My work really focuses on pre-natal to age eight, the early childhood years. [But] we need to see life and school as a continuum. High-stakes testing begins in third grade in this country, state by state. The work we do in early childhood needs to connect with that. I’m not talking about testing, high-stakes testing for three-year-olds, or five-year-olds, or six-year-olds, for that matter. I am talking about work that would help children be ready to succeed in all ways. Children need to grow not only physically and intellectually, but also socially and emotionally, behaviorally and developmentally. It all connects.
Can you reflect on some steps that have strengthened this movement for Florida’s children?
I helped lead an effort in 2002 to pass a constitutional amendment that provides free pre-kindergarten for all four-year-olds in Florida – not mandatory, but voluntary. And now 175,000 four-year-olds are in the program, which is more than 70 percent of those in the state.
Corporations have long been pressing states to focus on improving public education. Are we finally nearing the apex of public awareness about investing in this area?
There have been many reports and moments along this continuum. For instance, we had the Committee for Economic Development report, the Carnegie Commission Report on Higher Education; we had the moment of awareness about human brain development. In Florida, the Florida Chamber Foundation, which is a very key business group, announced an early childhood business alliance in April. That’s a very significant development.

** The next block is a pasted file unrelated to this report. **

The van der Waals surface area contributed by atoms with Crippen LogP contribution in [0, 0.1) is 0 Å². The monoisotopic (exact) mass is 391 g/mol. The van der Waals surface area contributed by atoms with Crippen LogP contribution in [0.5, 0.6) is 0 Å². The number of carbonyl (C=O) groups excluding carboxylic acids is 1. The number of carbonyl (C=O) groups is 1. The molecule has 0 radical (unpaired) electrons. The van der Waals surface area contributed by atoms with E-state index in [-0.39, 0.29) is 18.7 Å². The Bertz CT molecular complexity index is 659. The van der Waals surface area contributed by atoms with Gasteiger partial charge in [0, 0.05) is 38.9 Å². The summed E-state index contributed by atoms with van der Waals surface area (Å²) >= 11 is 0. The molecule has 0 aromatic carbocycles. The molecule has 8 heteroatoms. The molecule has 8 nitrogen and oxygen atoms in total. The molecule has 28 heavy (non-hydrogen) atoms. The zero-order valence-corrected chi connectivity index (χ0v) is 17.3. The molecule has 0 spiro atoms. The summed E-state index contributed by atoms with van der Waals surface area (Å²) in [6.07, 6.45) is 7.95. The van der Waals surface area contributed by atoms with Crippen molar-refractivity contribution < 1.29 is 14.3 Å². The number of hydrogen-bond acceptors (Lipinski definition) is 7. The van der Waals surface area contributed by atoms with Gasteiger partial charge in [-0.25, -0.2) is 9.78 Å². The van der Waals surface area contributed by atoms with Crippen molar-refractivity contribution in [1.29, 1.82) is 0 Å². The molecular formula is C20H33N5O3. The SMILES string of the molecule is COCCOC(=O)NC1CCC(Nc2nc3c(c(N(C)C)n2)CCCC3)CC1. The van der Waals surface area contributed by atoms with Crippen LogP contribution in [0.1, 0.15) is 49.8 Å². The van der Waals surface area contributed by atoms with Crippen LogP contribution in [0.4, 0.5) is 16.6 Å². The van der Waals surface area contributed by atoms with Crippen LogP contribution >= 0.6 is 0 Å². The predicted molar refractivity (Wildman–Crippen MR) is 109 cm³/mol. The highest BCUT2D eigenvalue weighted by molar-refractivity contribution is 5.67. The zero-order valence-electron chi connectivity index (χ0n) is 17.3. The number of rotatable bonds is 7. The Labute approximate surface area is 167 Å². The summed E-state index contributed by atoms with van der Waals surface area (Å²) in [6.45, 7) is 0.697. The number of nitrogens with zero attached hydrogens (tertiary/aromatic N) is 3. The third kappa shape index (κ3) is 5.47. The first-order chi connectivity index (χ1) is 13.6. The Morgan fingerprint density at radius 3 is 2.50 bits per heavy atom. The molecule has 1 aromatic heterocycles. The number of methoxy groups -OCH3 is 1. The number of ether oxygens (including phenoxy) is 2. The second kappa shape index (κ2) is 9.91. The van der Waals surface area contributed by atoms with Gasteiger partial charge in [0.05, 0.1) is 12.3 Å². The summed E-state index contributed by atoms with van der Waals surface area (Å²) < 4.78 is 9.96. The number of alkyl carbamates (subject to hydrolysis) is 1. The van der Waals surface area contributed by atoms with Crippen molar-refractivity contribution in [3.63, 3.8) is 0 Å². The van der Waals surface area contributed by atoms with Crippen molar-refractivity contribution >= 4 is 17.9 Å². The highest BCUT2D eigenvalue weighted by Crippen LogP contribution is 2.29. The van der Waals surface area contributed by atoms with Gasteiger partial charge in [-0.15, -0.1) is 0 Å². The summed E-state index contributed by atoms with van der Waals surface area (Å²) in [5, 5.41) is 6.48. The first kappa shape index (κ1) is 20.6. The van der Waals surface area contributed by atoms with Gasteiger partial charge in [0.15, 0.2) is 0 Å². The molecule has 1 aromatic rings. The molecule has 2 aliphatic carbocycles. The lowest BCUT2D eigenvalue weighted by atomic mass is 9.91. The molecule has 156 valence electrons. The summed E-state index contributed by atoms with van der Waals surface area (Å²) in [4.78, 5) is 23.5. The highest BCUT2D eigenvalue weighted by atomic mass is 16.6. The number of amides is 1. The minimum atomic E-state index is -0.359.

Having said all that, we’re still fairly nascent in having people understand this issue, but the President, in his last two State of the Union messages, talked about [it]. Though nothing seems to be moving in Congress, the action, in any event, is going to be more in the states. What I most want is the President to continue to use his bully pulpit.
Business people complain frequently, as you’ve just noted, about the quality of graduates, little realizing it isn’t really about fixing college, or the eleventh grade, or the seventh grade. It’s about investing early for the highest return on investment. If we understand that, we can make real progress.
How do you anticipate this agenda moving forward?